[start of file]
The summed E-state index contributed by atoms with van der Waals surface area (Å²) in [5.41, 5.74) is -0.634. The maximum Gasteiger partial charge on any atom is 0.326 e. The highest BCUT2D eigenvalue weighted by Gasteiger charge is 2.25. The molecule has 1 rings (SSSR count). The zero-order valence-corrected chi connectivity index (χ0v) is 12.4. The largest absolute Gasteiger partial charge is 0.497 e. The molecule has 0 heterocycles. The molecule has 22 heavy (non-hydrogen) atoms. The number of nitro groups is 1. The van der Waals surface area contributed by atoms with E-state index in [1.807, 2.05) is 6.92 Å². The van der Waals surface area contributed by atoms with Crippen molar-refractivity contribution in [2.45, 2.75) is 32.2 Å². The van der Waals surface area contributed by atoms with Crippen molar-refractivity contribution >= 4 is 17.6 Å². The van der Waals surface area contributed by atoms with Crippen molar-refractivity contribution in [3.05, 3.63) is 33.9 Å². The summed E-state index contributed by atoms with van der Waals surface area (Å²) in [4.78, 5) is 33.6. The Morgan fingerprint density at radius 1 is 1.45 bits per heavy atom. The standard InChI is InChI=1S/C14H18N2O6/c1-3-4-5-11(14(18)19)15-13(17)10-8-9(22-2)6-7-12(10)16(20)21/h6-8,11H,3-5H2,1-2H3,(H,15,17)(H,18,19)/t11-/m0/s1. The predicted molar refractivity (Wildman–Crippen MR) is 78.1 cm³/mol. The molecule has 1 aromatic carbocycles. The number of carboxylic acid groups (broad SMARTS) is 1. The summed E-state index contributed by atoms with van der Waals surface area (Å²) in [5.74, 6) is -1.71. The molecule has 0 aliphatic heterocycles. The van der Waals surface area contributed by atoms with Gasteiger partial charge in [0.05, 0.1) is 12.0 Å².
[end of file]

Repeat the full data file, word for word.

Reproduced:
The summed E-state index contributed by atoms with van der Waals surface area (Å²) in [5.41, 5.74) is -0.634. The maximum Gasteiger partial charge on any atom is 0.326 e. The highest BCUT2D eigenvalue weighted by Gasteiger charge is 2.25. The molecule has 1 rings (SSSR count). The zero-order valence-corrected chi connectivity index (χ0v) is 12.4. The largest absolute Gasteiger partial charge is 0.497 e. The molecule has 0 heterocycles. The molecule has 22 heavy (non-hydrogen) atoms. The number of nitro groups is 1. The van der Waals surface area contributed by atoms with E-state index in [1.807, 2.05) is 6.92 Å². The van der Waals surface area contributed by atoms with Crippen molar-refractivity contribution in [2.45, 2.75) is 32.2 Å². The van der Waals surface area contributed by atoms with Crippen molar-refractivity contribution >= 4 is 17.6 Å². The van der Waals surface area contributed by atoms with Crippen molar-refractivity contribution in [3.05, 3.63) is 33.9 Å². The summed E-state index contributed by atoms with van der Waals surface area (Å²) in [4.78, 5) is 33.6. The Morgan fingerprint density at radius 1 is 1.45 bits per heavy atom. The standard InChI is InChI=1S/C14H18N2O6/c1-3-4-5-11(14(18)19)15-13(17)10-8-9(22-2)6-7-12(10)16(20)21/h6-8,11H,3-5H2,1-2H3,(H,15,17)(H,18,19)/t11-/m0/s1. The predicted molar refractivity (Wildman–Crippen MR) is 78.1 cm³/mol. The molecule has 1 aromatic carbocycles. The number of carboxylic acid groups (broad SMARTS) is 1. The summed E-state index contributed by atoms with van der Waals surface area (Å²) in [5.74, 6) is -1.71. The molecule has 0 aliphatic heterocycles. The van der Waals surface area contributed by atoms with Gasteiger partial charge in [0.05, 0.1) is 12.0 Å².